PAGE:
With a 25 percent market share, second only to Petroleum Helicopters’ 50 percent share, Offshore had emerged as a major provider of helicopter services in the Gulf and had doubled it revenue between 1989 and 1991. It appeared to be positioned to raise its earnings by about 20 percent per year. Even when Iraq’s invasion of Kuwait brought a steep increase in aircraft fuel cost, OLOG was able to add fuel-cost surcharges to its rates without complaints from its principal customers. Also, because 60 percent of its revenue came from servicing existing production platforms, it was fairly well buffered against swings in the riskier oil industry enterprise—exploration drilling. It had also begun tapping into more markets abroad. In 1990, in a partnership with a Norwegian company, it formed H.S. Logistics, which soon landed contracts for providing helicopter services in New Guinea, India, and Brazil. It also had a 25 percent interest in a helicopter service operation with the Egyptian government and a sideline business providing training and maintenance services to helicopter operators in Indonesia and Mexico.
However, the industry’s downswing in the early 1990s worsened, and by the end of 1991 new construction and drilling fell sharply, driving the rig count in the Gulf of Mexico to its lowest point in four years. It remained stagnant throughout 1992. To deal with the problem, Off shore’s management imposed strin-gent cost controls over its domestic operations and attempted to compensate for the drop in domestic flight hours by increasing the company’s international operations, which, at the end of 1991, had been using only ten of OLOG’s 154 helicopters.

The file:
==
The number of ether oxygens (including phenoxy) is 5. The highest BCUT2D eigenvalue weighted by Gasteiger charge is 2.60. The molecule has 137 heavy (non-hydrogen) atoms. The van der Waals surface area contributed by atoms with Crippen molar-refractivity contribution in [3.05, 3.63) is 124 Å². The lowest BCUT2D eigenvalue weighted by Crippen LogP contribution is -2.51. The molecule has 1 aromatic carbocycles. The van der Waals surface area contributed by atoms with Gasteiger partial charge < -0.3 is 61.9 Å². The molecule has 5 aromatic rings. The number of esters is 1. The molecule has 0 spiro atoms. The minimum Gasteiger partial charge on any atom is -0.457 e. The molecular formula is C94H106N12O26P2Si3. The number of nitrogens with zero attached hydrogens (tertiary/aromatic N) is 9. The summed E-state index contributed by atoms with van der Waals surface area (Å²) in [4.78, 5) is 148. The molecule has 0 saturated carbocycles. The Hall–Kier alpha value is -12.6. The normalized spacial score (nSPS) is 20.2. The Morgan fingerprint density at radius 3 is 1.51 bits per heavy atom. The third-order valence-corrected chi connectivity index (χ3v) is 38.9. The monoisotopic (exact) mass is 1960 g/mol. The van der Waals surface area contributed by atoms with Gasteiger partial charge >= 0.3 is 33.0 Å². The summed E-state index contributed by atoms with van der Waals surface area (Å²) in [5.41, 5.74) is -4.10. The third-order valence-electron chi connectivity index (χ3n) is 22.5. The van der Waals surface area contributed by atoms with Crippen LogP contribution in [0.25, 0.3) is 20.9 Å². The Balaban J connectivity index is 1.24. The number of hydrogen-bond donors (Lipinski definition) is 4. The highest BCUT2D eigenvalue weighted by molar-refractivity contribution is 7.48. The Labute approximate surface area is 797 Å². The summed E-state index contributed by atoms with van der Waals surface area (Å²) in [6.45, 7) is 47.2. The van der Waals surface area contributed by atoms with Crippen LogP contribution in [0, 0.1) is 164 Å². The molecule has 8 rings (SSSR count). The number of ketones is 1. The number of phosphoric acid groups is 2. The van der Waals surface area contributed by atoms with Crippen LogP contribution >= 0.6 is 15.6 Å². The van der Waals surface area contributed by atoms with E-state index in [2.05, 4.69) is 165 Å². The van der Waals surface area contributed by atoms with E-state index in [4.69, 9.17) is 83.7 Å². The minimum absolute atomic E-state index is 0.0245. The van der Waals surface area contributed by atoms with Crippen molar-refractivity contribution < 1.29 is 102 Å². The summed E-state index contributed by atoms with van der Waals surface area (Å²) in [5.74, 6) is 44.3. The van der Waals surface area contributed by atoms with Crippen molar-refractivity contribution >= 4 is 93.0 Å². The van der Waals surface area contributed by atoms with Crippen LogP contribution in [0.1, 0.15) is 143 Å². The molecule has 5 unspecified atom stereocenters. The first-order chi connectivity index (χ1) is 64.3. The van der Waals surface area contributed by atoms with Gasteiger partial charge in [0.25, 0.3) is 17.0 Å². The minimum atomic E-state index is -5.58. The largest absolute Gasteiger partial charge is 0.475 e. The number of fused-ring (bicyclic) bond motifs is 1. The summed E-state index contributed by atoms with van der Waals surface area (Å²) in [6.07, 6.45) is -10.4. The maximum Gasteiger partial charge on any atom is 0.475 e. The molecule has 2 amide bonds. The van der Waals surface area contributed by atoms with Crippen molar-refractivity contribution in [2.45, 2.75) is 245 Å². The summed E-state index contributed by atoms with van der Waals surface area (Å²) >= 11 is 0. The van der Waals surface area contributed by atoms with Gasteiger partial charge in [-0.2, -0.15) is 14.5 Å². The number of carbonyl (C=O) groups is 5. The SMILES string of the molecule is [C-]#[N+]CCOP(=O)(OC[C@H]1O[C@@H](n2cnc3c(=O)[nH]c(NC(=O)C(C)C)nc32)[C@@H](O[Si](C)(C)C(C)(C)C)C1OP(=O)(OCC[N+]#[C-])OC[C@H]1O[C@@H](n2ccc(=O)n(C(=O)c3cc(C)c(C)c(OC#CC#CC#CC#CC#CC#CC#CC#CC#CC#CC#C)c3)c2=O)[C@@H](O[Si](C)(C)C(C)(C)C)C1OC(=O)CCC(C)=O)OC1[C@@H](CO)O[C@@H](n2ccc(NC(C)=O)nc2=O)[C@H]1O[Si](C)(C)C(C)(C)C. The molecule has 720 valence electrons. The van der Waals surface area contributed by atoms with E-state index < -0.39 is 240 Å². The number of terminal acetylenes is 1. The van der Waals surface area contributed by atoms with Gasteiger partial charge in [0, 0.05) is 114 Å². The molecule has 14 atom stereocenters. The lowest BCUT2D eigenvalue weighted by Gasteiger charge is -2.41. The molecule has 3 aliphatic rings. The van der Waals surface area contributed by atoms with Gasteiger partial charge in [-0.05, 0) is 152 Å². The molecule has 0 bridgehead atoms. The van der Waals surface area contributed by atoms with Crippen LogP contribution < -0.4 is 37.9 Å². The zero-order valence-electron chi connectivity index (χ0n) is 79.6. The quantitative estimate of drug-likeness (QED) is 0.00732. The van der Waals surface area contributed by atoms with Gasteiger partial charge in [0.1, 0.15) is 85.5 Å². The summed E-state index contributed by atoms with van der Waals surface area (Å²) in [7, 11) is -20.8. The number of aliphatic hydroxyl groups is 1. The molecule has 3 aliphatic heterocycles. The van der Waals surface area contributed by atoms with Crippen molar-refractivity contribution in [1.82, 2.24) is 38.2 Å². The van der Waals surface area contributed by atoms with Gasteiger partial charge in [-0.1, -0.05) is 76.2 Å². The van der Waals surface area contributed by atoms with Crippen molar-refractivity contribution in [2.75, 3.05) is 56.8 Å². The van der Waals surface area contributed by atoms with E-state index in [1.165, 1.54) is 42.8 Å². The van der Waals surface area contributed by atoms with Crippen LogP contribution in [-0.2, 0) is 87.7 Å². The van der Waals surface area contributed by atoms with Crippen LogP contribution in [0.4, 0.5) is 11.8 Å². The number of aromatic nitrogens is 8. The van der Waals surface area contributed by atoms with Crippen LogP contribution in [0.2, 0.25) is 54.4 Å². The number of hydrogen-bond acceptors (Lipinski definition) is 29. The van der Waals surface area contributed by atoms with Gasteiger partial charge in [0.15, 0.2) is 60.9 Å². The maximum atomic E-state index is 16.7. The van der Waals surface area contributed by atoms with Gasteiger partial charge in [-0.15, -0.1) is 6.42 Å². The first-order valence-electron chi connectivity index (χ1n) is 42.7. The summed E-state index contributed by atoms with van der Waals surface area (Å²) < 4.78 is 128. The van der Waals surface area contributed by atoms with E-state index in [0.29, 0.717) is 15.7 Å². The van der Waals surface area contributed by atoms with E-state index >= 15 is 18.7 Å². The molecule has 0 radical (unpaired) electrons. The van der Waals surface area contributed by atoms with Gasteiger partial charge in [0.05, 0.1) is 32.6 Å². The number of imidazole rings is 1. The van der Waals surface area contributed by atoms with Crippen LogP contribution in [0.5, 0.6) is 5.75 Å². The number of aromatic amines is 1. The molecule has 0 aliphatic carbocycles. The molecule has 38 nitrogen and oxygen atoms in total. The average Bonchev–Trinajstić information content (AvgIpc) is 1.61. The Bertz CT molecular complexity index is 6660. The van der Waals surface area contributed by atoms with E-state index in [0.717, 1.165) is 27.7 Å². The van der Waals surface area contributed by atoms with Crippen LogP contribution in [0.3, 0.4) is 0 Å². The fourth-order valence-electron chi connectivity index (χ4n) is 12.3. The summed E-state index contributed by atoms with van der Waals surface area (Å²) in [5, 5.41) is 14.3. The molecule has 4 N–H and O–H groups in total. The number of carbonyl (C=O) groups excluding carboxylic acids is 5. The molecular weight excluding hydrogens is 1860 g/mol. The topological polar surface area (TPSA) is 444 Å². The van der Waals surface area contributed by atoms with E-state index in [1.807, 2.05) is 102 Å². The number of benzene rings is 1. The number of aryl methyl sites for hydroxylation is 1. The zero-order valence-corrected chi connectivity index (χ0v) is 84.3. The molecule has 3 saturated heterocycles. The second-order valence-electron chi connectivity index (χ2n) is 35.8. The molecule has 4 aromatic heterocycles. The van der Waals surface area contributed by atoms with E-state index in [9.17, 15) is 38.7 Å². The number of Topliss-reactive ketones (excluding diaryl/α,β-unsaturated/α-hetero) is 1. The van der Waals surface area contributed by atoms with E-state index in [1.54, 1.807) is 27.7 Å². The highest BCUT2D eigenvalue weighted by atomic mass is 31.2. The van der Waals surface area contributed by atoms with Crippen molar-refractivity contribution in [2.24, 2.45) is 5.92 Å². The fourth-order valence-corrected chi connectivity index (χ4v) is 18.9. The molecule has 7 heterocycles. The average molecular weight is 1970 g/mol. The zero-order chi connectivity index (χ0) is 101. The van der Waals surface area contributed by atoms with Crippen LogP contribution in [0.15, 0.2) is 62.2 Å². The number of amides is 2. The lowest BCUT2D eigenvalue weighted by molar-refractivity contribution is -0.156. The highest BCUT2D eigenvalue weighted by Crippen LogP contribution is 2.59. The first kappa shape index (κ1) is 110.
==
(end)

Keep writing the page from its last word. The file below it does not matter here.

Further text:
Our Company’s mission is to provide the safest, most cost-effective and most reliable service to customers in a diverse community of markets including the Gulf of Mexico; Alaska; the North Sea region, including England, Scotland and Eu-rope; and a number of international markets including Brazil, Mexico, Colombia, Australia, Nigeria, China and others.
Although the rig count in the Gulf improved in 1993, which led to a rebound in contracted helicopter services through 1995, Offshore had already begun following through on plans for diversification of its operations that it had made in 1992. Convinced that the instability of the industry was forcing some restructuring of the nation’s oil and gas industry, the company began a new phase of development. In 1993, it purchased a 50 percent interest in Seahawk Services Ltd. and for the first time began offering oil production management services for offshore drilling and production rigs. Seahawk was proffering these services as well as providing offshore medical support services and temporary personnel to the petroleum industry. In October of 1993, OLOG took additional steps to expand its oil and gas production management services by trading its share in Seahawk for a 27.5 percent interest in Grasso Corporation, a Dallas-based oilfield services company whose wholly-owned subsidiary, Grasso Production Management (GPM), was providing similar services to the oil industry in the Gulf. Like Seahawk, GPM provided contract personnel and medical and engineering services to offshore sites. OLOG’s investment in Grasso at that juncture amounted to about $4.13 million. The investment grew in September 1994, when, through a merger agreement, OLOG acquired the remaining 72.5 percent interest in Grasso Corporation by issuing a 0.49 share of common share for each share of stock held by Grasso’s shareholders. The merger, treated as a purchase for accounting purposes, turned Grasso Production Management (GPM) into a wholly-owned OLOG subsidiary.